3D printers have opened up a lot of new avenues. From printing functioning guns, to food, and even recently to printing human organs for possible transplants, is there anything science can’t do?
Bioprinting has been in the works since Clemson University professor Thomas Boland used a standard InkJet printer to print cell matrices in 2003. Since advancements with 3D printers, bioprinting has seen far more possible applications. Since Boland’s initial creations, Princeton has successfully 3D printed a functional bionic ear that could not only pick up the sound waves you and I can hear – but could even pick up radio waves.
The Orthodontic Centre in New Zealand has 3D printed dental implants that have been customized to each individuals’ mouths and successfully implanted into patients and The Open Hand Project has made prosthetic hands for amputees at a fraction of the cost of traditional methods through 3D printing.
One drawback to the process, however, is that it is significantly harder to print soft tissues as opposed to hard structures. Since the process of 3D printing involves printing one layer on top of another over and over, soft materials tend to crumble under their own weight as more layers are built. Scientists are now working on designing printable scaffolds that might be able to hold the structures while they are being built. But so far, soft tissue organs have not been transplanted into patients – yet.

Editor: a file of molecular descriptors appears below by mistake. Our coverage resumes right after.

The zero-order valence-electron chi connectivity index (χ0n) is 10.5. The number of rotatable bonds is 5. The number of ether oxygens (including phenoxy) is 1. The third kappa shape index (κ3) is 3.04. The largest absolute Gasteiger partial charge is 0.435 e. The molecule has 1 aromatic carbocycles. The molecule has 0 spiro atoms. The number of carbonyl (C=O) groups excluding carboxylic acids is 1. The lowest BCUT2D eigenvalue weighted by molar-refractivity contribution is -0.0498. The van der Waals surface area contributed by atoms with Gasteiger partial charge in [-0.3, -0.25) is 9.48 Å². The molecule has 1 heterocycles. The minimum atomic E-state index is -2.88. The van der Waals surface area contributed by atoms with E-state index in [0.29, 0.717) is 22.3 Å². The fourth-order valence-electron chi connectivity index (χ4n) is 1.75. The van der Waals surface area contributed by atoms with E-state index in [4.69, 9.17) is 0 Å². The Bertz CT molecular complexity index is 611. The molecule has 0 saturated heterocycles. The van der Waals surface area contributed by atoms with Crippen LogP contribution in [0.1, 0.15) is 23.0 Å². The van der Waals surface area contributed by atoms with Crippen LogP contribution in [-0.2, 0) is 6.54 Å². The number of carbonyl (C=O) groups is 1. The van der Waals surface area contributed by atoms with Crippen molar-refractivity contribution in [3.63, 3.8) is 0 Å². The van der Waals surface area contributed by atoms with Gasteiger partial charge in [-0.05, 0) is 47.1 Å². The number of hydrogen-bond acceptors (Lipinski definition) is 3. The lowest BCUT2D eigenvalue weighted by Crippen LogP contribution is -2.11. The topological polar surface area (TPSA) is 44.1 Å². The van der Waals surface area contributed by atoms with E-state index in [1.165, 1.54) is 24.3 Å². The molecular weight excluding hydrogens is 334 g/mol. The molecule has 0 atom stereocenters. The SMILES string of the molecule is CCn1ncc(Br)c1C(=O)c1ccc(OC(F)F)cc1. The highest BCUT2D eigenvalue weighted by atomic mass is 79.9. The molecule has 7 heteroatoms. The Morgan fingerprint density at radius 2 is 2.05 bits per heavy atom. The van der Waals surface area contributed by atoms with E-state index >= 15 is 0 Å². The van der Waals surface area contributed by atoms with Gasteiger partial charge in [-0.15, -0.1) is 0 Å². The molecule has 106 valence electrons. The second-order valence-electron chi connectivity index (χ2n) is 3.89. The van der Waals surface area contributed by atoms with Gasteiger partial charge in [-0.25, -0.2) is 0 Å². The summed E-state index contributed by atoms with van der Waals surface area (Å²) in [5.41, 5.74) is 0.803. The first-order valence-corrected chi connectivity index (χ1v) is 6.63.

According to Carnegie Mellon University biomedical engineer Adam Feinberg, “We can take materials like collagen, fibrin and alginate, which are the types of materials the body uses to build itself, and 3D print them.” This will allow researchers to accurately match organs to the natural materials of a person’s original organs, which could potentially allow them to create organs like livers and hearts, and potentially cut down on the current transplant organ shortage.
This is the future, everyone. Already, 3D printing has allowed us to create custom implants designed specifically to a patient’s body. Soon, we’ll be able to do the same with more and more organs, offering cheaper and more convenient methods of caring for patients than ever before.
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